Your friend replies. "Nick, the place to begin is at the beginning, and the best way to explain is with an analogy. Once upon a time you were going on your merry way, muddling through without help from anyone. But then you met...a lady. She treated you well...kind, gentle, caring, and so on. You continued to spend time with her. You got to know her. Then one day you realized that, to you, life without her would not really be living. This woman was different from any you had ever known, and something was born in you that made you feel that from that moment you wanted to spend your life with her.

Can you explain all that? Can anyone explain love? Of course not. It just happens. And frankly, if you had waited for an explanation you would never have taken the next step. One day you took a leap of faith - you declared your love for her and asked her to become your wife. She accepted, and since then it has been happily ever after. Oh, ups and downs, of course, but the love you felt in your salad days has grown and matured into something that is very real but equally inexplicable.

"Now, Nick, move that thought up a notch. You have met Jesus and, like most everyone else, agree that this is a remarkable man, regarded by all with respect and admiration. After all, the Bible says he was God in the flesh. But something about him is vaguely disquieting. His perfect example, his way of gracefully meeting even the worst that life has to offer, sets a standard for humanity that you do not meet. But you would like to. Something is born in you that makes you realize that you want to know him more. That is what Jesus meant so long ago when he told another Nicodemus, 'You must be born again.'

"You spend more time with him, get to know him even better. Finally, you take another leap of faith. You make a commitment. You say, `Lord. I know I am not all I should be, but I believe you can help me. Starting now, I want you in my life.' It is that simple."

You still look quizzical. "I am still not sure I understand it all," you say.

"Don't worry," your friend says, "this is something better experienced than understood...just like falling in love and getting married."

"But this seems TOO simple. Really being a Christian means upholding certain standards, acting in an ethical way, being a decent citizen, trying to correct the abuses and injustices of society. Doesn't it?"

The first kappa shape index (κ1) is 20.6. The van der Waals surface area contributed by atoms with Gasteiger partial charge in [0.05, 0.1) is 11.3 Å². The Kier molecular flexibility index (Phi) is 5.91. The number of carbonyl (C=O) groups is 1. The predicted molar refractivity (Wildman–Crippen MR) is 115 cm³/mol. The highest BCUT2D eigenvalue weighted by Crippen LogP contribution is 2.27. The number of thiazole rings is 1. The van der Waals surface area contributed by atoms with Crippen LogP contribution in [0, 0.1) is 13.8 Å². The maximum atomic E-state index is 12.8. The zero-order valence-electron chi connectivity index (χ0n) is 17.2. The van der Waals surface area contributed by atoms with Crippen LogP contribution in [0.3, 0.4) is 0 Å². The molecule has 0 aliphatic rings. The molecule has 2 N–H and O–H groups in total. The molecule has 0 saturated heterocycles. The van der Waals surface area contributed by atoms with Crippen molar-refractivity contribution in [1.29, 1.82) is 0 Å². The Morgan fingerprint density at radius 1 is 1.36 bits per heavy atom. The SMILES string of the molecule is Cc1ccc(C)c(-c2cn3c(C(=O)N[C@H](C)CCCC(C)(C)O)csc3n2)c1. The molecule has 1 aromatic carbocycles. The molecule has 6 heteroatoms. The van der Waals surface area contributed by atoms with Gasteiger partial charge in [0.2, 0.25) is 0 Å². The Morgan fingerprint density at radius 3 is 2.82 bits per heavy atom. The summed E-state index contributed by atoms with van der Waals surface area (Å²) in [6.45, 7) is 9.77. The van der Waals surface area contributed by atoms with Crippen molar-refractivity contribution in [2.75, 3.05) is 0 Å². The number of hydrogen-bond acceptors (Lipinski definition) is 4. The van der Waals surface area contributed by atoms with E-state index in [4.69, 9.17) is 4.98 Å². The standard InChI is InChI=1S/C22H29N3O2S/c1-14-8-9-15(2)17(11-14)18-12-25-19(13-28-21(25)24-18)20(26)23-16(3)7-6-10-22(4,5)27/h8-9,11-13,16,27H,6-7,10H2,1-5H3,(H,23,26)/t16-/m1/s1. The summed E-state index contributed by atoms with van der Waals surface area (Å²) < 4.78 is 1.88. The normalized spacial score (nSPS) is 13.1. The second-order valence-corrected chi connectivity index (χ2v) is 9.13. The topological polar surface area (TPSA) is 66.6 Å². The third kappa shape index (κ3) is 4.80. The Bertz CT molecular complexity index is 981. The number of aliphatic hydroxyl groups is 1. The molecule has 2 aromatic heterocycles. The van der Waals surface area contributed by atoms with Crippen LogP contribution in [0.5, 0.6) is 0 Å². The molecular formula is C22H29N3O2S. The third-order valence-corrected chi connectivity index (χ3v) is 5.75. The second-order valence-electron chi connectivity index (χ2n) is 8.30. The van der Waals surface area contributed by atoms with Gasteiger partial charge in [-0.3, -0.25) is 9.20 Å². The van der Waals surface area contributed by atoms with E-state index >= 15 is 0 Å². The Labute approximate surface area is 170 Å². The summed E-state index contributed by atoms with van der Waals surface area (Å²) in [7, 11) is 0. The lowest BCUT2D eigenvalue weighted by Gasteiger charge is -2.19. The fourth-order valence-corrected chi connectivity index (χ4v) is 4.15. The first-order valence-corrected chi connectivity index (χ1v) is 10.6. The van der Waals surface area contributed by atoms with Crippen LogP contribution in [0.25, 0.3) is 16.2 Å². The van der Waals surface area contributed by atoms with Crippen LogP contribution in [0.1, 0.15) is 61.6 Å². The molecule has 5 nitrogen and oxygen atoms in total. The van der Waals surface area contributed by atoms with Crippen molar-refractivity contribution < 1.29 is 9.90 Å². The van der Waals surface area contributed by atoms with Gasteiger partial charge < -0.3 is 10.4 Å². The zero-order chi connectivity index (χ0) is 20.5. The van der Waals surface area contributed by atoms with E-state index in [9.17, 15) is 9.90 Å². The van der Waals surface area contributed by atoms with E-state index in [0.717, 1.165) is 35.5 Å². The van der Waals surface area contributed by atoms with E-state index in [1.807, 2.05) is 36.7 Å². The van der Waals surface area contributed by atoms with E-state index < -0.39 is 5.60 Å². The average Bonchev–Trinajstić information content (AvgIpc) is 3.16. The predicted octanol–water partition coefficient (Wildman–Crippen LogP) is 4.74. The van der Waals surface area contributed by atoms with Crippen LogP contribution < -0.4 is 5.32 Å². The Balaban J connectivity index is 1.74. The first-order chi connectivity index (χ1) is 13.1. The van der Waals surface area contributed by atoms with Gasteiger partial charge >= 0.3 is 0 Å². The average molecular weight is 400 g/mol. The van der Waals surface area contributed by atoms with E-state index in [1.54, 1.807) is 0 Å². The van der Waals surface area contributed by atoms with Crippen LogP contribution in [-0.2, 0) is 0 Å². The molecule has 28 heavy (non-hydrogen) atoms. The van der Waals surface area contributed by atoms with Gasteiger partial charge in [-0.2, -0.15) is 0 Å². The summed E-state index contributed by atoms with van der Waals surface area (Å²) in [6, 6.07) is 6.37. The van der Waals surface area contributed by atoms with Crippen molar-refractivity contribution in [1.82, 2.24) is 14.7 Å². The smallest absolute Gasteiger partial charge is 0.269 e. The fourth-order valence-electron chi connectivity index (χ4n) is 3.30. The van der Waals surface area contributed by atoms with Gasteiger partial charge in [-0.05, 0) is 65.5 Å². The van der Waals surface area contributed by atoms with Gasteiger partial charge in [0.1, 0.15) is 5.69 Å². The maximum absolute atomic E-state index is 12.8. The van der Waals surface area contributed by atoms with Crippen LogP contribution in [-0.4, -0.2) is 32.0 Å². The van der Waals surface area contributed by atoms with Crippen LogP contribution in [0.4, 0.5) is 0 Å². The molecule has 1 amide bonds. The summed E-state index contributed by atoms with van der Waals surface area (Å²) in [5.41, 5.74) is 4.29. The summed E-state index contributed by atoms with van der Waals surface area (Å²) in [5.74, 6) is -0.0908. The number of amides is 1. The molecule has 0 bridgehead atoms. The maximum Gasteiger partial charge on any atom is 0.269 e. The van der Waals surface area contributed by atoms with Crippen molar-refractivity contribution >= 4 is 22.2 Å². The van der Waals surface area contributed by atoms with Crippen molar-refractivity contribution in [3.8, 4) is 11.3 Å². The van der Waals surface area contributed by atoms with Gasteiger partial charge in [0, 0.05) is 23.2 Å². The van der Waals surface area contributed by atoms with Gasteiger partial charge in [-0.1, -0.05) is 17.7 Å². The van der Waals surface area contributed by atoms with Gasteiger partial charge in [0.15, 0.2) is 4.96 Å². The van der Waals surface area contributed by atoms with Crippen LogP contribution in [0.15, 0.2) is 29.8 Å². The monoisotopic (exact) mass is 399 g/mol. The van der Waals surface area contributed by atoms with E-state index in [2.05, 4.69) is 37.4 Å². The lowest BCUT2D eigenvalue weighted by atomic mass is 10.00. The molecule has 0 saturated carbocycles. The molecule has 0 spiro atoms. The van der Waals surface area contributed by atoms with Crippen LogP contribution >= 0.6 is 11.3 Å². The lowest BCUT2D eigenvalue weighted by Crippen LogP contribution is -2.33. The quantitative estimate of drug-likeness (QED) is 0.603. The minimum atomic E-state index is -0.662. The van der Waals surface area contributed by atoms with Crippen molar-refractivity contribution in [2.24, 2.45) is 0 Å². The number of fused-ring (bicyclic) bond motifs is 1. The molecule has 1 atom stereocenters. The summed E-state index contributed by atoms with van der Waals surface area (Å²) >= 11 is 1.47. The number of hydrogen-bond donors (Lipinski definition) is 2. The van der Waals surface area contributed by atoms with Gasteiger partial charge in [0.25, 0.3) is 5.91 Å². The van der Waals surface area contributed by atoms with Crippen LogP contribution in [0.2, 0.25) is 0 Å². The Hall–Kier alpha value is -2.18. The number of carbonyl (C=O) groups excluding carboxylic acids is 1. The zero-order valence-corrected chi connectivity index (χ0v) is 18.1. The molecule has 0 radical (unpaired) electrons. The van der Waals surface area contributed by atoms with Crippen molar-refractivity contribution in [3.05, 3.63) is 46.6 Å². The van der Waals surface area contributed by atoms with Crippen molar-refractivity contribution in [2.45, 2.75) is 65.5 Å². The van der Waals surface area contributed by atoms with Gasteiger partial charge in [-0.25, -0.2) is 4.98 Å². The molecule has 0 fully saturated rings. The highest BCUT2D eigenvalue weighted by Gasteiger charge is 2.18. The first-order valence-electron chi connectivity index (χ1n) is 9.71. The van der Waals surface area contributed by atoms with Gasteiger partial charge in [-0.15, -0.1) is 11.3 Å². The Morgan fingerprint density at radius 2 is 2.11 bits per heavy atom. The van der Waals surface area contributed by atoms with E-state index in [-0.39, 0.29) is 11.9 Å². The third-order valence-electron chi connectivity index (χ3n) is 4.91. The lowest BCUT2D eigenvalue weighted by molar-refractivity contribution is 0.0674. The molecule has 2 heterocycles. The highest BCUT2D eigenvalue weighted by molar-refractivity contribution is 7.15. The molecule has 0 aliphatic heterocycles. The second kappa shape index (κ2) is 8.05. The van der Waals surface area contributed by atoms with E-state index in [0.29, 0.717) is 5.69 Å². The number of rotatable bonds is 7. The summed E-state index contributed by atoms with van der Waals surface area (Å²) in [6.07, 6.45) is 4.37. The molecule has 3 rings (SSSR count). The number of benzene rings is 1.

"Well, yes and no," your friend answers. "Think again about your relationship with your wife. You have been married a long time now. The love the two of you have for one another is as strong, if not stronger than ever, but it is different from those early days. As you have grown together you have both matured. You probably treat each other differently now than back then - you think more alike now so the questions you might have asked in the beginning are no longer necessary; you have more common interests and concerns now (your children, for example), so you are more inclined to want to do the same things; you know what makes each other angry or uncomfortable, so you automatically avoid those things. All that is NOW. But to get to NOW, you had to have a then - you had to BEGIN somewhere...(Bridal Chorus)... and then came the growing and learning together. Had you skipped the beginning, there would have been no growing and learning. Sure, certain behavior is appropriate for a Christian, just as it is for a husband, but it all has to begin somewhere."

Your friend continues. "Perhaps that is why Jesus used the words `born again.' There had to be a beginning of the relationship between you and your wife, just as there has to be a beginning to your relationship with the happens...just as when you first came into this world. That was not your doing, and neither is this. Your spiritual beginning is the wonderful gift of a gracious God."

"I don't know," you say. "I am still kind of stuck on all this `born again' talk. So-called `Born-again Christians' have always turned me off."

"No problem," responds your friend. "If all that is keeping you from making this leap of faith is words, CHANGE the words. Instead of calling yourself a `born-again' Christian, substitute something like a `BEGUN Christian.' It says the same thing. In fact, in this day and age it might even be more helpful. After all, birth is not an end, it is a beginning, the first halting movements on the road to maturity. If you and I simply call ourselves `BEGUN Christians' then we might take more seriously the fact that we have a long way to go.

"Nick, you HAVE begun. That is why you would have your questions in the first place. Now, if you are not content to be a perpetual spiritual infant and you want to grow, good. You can start with a simple prayer. `Lord Jesus, I know I am not what I ought to be, and I hardly imagine what I CAN be. But I want to get on with it.' That is how you begin to become the Christian you would like to be.

Now, take one more mental leap, out of that living room and back to the pew. You have already taken steps to spiritually grow simply by getting out of bed and getting yourself to church on a Sunday morning - you could just as easily have slept in. But, no. You are here. But like old Nicodemus, you want even more, not content to live on the faith of the faith of the faith that someone once had. You want something vibrant and alive.

Perhaps you DID make such a prayer once long ago, but in all the hurry and scurry of modern life, you let the once joyous relationship you had with your Lord slip to the side. Just like husbands and wives who grow apart through the years through lack of communication. Perhaps you need a new beginning.

Here we are in Lent, that special period of the church year during which we examine ourselves and our faith. If that process of examination is leading you to say with Nicodemus that you want more, fine. You have come to the right place. If you would like to become a BEGUN Christian or even a Begun-AGAIN Christian, I invite you to pray silently along with me.

"Lord Jesus, I know I am not what I ought to be, and I hardly imagine what I CAN be. But I want to get on with it."


1. This is a somewhat revised sermon by Dr. David Leininger included in Best Sermons, IV, (San Francisco, HarperCollins, 1991). Reprinted by permission.